Negotiating Associate Life in the AmLaw 100: Writing Writing Writing
O.K. So you're not really going to ever be a trial lawyer unless you leave that job like you said you would after paying off your student loans. Don't be seduced by the $$$ if you want to keep that promise. Keep your fingers off the year-end bonus and drive the Toyota for a while longer. Even though your friends are beginning to drive Porsches.
While you're paying off the student loans by working 60-70 hours a week, you're unlikely to be doing anything they do on Boston Legal -- like appear in Court or even "first chair" a deposition for a couple of years.
What you're going to be doing is writing, mostly. Thinking creatively. Brainstorming. Strategizing. Researching.
If that's not a lot of fun, take the first train out of AmLaw One Hundred Station to save yourself years of semi-smoldering unhappiness.
That's the 20-20 hindsight at any rate.
So here's what you'll need for your first and second years -- some more really good writing advice, which I stumbled over today while procrastinating that post about negotiating the purchase of the flat screen TV and last night's mid-life (who do you know who's lived to 110?) crisis at the Twisted Sister concert on the Sunset Strip.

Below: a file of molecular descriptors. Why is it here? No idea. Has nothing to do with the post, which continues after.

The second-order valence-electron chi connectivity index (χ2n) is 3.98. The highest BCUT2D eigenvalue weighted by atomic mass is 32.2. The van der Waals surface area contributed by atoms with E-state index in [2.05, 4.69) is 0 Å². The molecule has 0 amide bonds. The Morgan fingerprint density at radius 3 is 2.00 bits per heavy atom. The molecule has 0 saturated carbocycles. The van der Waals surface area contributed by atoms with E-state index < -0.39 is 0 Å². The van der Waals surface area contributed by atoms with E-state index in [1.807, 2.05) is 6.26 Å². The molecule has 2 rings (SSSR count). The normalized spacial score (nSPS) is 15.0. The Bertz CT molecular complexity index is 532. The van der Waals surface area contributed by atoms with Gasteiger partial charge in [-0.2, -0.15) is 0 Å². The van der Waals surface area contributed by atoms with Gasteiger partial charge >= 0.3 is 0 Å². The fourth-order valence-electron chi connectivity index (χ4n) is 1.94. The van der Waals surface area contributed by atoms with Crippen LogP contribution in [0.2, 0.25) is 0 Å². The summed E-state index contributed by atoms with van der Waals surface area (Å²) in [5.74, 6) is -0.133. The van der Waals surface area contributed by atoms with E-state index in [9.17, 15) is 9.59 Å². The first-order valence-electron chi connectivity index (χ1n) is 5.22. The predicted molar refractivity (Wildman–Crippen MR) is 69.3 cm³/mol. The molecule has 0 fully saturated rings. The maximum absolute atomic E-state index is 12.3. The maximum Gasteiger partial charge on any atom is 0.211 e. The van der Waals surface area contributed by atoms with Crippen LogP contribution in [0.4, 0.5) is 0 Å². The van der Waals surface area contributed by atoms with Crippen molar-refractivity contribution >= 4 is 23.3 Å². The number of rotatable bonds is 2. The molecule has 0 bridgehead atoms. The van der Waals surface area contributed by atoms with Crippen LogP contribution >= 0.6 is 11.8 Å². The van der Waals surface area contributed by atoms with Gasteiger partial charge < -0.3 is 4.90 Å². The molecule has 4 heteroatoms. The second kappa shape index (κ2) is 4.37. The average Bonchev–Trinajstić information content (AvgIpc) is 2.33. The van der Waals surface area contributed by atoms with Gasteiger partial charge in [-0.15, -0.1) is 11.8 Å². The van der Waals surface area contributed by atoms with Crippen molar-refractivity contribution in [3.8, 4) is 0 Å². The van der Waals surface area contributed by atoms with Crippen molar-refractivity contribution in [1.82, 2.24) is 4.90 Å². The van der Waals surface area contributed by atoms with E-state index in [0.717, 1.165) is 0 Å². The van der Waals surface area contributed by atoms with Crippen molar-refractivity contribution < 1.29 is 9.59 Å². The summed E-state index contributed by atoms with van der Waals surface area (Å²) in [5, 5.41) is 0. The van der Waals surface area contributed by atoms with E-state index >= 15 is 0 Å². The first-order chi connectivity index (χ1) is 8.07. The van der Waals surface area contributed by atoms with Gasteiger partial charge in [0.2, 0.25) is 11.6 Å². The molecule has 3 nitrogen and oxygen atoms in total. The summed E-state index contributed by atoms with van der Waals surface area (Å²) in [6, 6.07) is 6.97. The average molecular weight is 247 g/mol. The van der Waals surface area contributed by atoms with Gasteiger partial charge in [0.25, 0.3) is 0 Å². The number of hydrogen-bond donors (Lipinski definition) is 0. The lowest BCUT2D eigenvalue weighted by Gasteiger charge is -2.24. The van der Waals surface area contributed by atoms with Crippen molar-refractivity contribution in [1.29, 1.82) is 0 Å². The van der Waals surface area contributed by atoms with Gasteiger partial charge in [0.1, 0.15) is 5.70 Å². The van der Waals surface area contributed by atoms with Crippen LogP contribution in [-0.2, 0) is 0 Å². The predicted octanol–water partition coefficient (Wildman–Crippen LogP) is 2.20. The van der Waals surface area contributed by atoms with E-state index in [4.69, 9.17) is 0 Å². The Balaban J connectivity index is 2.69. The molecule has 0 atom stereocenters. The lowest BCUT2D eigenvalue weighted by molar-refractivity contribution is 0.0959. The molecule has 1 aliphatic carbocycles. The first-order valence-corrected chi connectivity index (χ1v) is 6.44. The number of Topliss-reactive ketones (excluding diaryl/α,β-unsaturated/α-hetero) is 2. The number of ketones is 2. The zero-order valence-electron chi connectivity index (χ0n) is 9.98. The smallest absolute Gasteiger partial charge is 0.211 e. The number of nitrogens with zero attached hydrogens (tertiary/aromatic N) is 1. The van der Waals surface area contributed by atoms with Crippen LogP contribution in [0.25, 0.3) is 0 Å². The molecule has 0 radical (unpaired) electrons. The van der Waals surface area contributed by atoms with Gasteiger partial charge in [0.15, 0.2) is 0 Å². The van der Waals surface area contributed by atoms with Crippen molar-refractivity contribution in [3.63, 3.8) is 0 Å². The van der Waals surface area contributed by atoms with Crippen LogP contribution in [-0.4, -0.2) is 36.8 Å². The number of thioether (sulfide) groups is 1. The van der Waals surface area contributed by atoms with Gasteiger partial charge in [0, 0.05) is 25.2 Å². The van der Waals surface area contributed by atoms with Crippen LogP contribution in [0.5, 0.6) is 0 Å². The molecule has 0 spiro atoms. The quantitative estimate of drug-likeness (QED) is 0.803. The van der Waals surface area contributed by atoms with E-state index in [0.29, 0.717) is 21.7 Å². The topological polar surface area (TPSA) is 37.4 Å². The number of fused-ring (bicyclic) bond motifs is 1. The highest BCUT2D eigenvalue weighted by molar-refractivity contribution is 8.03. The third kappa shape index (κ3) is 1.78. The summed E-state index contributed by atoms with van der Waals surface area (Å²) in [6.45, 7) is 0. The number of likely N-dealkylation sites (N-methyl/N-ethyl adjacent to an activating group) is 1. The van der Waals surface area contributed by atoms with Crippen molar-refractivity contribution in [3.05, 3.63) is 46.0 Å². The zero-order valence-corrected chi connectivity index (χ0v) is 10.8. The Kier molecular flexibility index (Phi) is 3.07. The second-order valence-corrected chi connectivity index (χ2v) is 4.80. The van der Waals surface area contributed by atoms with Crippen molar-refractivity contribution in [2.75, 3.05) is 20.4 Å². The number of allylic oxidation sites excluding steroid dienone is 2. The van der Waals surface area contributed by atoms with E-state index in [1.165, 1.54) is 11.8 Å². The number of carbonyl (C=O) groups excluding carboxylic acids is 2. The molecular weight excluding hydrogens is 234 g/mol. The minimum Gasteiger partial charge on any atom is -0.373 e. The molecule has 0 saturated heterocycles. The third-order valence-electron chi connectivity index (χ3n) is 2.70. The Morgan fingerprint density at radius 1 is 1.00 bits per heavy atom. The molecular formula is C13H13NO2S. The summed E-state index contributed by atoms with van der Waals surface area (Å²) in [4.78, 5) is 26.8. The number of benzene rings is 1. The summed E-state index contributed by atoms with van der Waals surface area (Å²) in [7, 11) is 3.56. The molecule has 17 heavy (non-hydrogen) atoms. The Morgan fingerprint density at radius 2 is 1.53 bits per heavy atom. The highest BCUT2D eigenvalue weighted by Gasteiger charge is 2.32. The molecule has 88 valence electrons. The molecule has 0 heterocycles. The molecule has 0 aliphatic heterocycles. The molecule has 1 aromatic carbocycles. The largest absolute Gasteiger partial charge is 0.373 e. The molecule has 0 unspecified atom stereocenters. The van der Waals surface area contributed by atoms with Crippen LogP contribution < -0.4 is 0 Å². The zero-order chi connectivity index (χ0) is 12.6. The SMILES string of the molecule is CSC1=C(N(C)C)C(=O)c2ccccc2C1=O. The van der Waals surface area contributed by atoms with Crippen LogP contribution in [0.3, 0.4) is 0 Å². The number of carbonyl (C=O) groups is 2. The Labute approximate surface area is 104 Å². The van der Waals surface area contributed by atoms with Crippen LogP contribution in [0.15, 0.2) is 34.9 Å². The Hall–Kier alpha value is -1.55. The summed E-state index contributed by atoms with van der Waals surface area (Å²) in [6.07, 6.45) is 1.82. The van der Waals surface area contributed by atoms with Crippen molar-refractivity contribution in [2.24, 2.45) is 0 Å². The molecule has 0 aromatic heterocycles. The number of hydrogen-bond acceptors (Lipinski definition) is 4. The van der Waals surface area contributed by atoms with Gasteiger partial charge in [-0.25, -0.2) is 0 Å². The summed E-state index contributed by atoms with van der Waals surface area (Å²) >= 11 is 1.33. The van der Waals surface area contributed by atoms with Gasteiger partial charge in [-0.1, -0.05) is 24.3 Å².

There's other good stuff on the Language in Common site, like the "Dear Bosses" memo from creative that I've posted before. Although its the bosses, not the first year associates, who should read this, you might work up the courage to say a few of these things in a nice way to make the management/labor thing more tolerable until you become management and learn it's just a shift from one set of irritations to another. And harder, really, being management, than being labor.
But I know you won't believe that for another twenty years, when I'll be scooting around town on my Segway, waving happily to all the other boomers in retirement.
But seriously. I pretty happily practiced law for 25 years and even miss it from time to time. Especially the winning part. I'm into collaboration now. But I'll never regret the losing cases and motions because it wouldn't have been much fun winning unless my chances had been less than even, now, would it?
But please. Enjoy the winter holidays. And have a GREAT 2008!